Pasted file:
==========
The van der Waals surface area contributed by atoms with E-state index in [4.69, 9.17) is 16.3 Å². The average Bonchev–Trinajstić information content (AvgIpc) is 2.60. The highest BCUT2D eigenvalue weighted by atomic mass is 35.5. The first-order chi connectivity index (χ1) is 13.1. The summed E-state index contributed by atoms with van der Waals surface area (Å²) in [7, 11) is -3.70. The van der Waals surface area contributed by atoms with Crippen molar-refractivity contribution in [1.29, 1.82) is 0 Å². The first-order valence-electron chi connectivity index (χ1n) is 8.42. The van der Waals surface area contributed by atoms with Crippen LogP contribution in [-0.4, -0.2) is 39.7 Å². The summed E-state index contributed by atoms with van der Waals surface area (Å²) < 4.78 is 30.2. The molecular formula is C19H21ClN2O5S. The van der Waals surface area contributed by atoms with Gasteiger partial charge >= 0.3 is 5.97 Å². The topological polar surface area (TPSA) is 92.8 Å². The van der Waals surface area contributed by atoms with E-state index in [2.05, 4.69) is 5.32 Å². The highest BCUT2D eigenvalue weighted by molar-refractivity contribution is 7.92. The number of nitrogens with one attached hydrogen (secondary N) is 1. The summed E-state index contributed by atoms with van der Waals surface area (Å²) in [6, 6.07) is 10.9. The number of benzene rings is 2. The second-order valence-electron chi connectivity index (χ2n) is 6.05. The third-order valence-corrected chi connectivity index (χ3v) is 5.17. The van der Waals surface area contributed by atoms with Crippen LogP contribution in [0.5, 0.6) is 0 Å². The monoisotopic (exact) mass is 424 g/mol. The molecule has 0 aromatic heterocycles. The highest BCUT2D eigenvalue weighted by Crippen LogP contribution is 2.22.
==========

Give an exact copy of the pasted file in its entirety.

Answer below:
The van der Waals surface area contributed by atoms with E-state index in [4.69, 9.17) is 16.3 Å². The average Bonchev–Trinajstić information content (AvgIpc) is 2.60. The highest BCUT2D eigenvalue weighted by atomic mass is 35.5. The first-order chi connectivity index (χ1) is 13.1. The summed E-state index contributed by atoms with van der Waals surface area (Å²) in [7, 11) is -3.70. The van der Waals surface area contributed by atoms with Crippen molar-refractivity contribution in [1.29, 1.82) is 0 Å². The first-order valence-electron chi connectivity index (χ1n) is 8.42. The van der Waals surface area contributed by atoms with Crippen LogP contribution in [-0.4, -0.2) is 39.7 Å². The summed E-state index contributed by atoms with van der Waals surface area (Å²) < 4.78 is 30.2. The molecular formula is C19H21ClN2O5S. The van der Waals surface area contributed by atoms with Gasteiger partial charge >= 0.3 is 5.97 Å². The topological polar surface area (TPSA) is 92.8 Å². The van der Waals surface area contributed by atoms with E-state index in [2.05, 4.69) is 5.32 Å². The highest BCUT2D eigenvalue weighted by molar-refractivity contribution is 7.92. The number of nitrogens with one attached hydrogen (secondary N) is 1. The summed E-state index contributed by atoms with van der Waals surface area (Å²) in [6, 6.07) is 10.9. The number of benzene rings is 2. The second-order valence-electron chi connectivity index (χ2n) is 6.05. The third-order valence-corrected chi connectivity index (χ3v) is 5.17. The van der Waals surface area contributed by atoms with Crippen LogP contribution in [0.5, 0.6) is 0 Å². The monoisotopic (exact) mass is 424 g/mol. The molecule has 0 aromatic heterocycles. The highest BCUT2D eigenvalue weighted by Crippen LogP contribution is 2.22.